The manufacture of some hybrid car models may require more energy than that of conventional cars, but the evidence for this is contentious at best. Current research estimates that the energy consumed during a car’s manufacture is roughly 10 percent of the energy used over its entire lifetime. Manufacturing has been estimated to account for from 10 to 50 percent of a car’s overall emissions.
Operation: British automobiles are estimated to use energy equivalent to 41 million tons of oil, with the vast majority of this energy consumed during the vehicle operation stage. The environmental impacts from driving any car, such as greenhouse gas emissions, are less significant than the impacts of its manufacture, such as the extraction of raw materials for mechanical components. Between the two vehicle types, hybrid cars clearly use less gasoline and produce fewer emissions, and so are more energy efficient overall.
Maintenance: Some of the hybrid car’s special features may translate into lower lifetime maintenance costs. Because the electric motor does up to 80 percent of the work during the braking process -- it captures the excess kinetic energy and stores it in the battery pack -- brakes, brake pads, and other braking-related machinery tend to last longer in hybrid cars. Heat warping causes many common maintenance problems in conventional cars, such as belt and rotor wear. Since hybrids let a much smaller amount of energy escape as heat, they are likely to avoid these problems.
Hybrid battery packs are much more expensive than batteries found in gas-powered models, but they are designed to last for the vehicle’s entire lifetime, and always come with extended warranties. If these or any of the more advanced hybrid technology components need attention, owners will have to go to dealership specialists for repairs. When all of these maintenance concerns are added up, however, industry experts believe that hybrids are likely to require equivalent, or even lower, overall maintenance costs.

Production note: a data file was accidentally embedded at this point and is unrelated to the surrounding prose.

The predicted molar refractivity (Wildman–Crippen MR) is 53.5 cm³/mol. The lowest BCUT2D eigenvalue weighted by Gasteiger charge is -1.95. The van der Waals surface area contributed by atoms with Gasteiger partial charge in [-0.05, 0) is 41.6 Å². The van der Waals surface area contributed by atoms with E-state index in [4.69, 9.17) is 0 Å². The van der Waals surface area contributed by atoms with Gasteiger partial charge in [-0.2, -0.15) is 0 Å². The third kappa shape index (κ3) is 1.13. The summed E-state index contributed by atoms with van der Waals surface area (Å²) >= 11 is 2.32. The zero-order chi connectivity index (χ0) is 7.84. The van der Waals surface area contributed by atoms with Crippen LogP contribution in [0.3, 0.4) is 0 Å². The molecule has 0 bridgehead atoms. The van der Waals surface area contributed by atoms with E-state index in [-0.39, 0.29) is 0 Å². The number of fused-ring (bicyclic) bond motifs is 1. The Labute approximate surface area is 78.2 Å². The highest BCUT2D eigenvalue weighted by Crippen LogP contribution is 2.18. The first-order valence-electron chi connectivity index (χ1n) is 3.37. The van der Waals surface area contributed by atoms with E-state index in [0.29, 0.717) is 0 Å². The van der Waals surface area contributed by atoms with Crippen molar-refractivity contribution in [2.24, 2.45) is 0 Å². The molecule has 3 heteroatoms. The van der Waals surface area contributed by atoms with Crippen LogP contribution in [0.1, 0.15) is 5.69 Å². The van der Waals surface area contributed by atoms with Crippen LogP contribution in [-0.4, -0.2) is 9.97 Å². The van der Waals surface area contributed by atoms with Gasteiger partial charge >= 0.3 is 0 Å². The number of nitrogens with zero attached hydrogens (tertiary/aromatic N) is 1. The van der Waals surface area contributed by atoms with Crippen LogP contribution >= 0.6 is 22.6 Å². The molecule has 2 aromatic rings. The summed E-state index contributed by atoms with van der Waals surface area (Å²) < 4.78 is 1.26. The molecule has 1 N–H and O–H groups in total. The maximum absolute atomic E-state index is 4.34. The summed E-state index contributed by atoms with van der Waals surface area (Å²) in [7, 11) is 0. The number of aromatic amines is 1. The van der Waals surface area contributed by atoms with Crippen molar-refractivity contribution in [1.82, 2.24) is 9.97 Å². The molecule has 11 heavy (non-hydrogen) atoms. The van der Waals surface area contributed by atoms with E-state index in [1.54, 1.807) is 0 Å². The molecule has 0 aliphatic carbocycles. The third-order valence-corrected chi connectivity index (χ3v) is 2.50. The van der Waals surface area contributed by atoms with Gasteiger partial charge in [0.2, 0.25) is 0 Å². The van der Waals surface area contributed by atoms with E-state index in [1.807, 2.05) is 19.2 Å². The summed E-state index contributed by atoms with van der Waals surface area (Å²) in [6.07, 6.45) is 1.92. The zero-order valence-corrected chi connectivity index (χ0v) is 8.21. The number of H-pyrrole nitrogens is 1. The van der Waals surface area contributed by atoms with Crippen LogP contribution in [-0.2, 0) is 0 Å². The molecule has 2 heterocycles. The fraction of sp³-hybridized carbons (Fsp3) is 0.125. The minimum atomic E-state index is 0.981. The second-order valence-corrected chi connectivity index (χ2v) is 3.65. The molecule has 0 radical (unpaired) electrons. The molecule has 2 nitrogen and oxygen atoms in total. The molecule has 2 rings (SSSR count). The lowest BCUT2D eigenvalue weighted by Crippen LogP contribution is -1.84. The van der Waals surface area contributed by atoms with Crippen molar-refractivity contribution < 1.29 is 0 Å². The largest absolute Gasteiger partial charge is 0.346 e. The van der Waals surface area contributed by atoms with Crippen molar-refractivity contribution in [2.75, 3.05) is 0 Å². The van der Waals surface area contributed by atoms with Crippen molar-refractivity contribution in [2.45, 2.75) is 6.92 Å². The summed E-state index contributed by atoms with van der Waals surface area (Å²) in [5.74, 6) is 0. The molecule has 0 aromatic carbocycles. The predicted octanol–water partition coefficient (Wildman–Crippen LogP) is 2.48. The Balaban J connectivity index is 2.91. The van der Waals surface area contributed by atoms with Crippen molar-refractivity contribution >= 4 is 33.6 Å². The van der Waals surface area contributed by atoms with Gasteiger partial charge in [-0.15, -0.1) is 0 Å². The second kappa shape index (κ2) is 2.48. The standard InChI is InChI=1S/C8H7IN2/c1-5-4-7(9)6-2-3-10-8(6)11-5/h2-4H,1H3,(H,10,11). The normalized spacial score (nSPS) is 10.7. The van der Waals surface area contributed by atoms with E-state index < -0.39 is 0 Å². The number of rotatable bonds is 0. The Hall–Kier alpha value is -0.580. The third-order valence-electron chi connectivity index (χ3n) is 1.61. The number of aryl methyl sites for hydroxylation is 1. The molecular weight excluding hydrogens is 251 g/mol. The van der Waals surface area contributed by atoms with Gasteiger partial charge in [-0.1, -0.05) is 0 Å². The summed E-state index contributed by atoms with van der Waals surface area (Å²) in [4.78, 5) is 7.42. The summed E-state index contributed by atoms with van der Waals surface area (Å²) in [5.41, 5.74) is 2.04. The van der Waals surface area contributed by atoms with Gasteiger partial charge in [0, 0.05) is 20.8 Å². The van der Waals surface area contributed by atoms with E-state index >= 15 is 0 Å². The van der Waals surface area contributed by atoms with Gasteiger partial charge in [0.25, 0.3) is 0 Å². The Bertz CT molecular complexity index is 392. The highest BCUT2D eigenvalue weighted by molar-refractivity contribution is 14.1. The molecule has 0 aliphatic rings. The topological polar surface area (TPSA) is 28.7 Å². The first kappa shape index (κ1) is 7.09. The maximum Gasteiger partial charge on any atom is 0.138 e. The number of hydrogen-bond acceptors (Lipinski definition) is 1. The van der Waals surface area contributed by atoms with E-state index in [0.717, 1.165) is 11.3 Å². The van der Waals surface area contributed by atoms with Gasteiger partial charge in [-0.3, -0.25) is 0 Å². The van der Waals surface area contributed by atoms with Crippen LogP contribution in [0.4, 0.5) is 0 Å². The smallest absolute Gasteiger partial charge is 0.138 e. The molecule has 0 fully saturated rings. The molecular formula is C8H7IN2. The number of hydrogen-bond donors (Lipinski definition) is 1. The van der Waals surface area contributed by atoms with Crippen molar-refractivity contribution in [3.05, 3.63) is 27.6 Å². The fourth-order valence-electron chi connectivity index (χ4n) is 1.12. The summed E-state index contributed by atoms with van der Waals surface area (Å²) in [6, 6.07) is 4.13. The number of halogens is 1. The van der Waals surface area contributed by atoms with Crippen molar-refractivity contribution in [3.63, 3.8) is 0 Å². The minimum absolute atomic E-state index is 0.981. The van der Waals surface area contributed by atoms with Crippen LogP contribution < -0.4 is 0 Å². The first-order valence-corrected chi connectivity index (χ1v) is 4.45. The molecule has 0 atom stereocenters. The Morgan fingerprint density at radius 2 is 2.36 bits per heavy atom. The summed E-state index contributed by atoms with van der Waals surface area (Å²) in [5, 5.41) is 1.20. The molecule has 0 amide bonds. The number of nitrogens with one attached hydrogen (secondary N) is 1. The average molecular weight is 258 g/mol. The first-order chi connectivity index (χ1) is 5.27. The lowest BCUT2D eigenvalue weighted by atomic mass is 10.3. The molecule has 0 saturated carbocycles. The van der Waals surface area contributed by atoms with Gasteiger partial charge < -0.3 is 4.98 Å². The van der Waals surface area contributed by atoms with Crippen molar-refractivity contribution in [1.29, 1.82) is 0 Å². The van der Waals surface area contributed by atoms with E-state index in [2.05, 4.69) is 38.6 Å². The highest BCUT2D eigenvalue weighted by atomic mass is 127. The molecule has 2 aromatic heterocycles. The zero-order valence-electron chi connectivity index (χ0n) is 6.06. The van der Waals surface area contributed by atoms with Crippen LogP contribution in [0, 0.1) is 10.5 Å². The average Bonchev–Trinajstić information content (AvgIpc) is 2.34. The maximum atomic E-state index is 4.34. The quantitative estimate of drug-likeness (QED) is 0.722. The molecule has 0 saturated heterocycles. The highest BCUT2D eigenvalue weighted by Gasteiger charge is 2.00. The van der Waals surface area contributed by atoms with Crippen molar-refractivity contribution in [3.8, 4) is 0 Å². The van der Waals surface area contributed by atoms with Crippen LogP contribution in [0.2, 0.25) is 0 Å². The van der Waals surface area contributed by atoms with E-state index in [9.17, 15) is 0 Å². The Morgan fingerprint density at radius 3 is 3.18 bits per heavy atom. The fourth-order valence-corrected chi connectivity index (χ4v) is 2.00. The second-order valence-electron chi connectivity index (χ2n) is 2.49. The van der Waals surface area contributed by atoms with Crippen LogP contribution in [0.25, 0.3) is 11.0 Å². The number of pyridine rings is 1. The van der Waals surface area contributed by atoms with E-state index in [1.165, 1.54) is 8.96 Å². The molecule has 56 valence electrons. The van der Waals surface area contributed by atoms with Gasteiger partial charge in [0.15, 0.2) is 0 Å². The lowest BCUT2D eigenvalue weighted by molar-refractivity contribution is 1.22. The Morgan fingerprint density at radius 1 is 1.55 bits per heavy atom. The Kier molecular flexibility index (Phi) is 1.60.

Hybrid cars hold their value well over time: the Kelly Blue Book estimates that a 2005 Toyota Prius sold new for $22,500 is today worth roughly the same value. Equivalent conventional models lose at least 10 percent of their value each year, resulting in a much lower resale value.
All gasoline-electric hybrid vehicles cut tailpipe emissions, reducing the carbon monoxide, carbon dioxide, nitrogen oxides, and hydrocarbons a car releases into the atmosphere. Lowering the human contribution to greenhouse gases helps combat global warming, and diminishes smog. Other benefits often apply as well: in some states, hybrid car owners may drive in high occupancy vehicle (hov) or carpool lanes and have access to special hybrid car parking spaces or discount parking passes.
Conventional gas and electricity costs must also be considered. The machines used to extract the raw metals used in cars themselves run on gas or petrodiesel, the electricity used to power the manufacturing plant came from somewhere, and hybrid cars still require a not insubstantial amount of gasoline.
A consumer choosing a hybrid car for its great mileage and low emissions must consider that hybrids are still very close to conventional cars in terms of primary material requirements, energy used in manufacture, and emissions produced during manufacture. Though they may incur local benefits like reduced smog, these other energy uses and pollutants are only truly felt in the country where the car is manufactured, or at disposal sites.
There are no special laws that apply to the purchase and operation of hybrid vehicles, but consumers will want to keep track of the tax rebates and other incentives offered by federal and state governments.
For More Information
A more detailed description of how a hybrid car’s moving parts work can be found here: http://consumerguideauto.howstuffworks.com/the-consumer-guide-to-hybrid-vehicles-cga.htm
The U.S. Department of Energy's 2007 Fuel Economy Guide provides information on hybrid vehicles, alternative fuel vehicles, energy efficiency, and the importance of fuel economy. www.fueleconomy.gov.
Consumer Reports has a very user-friendly site devoted to hybrid car performance.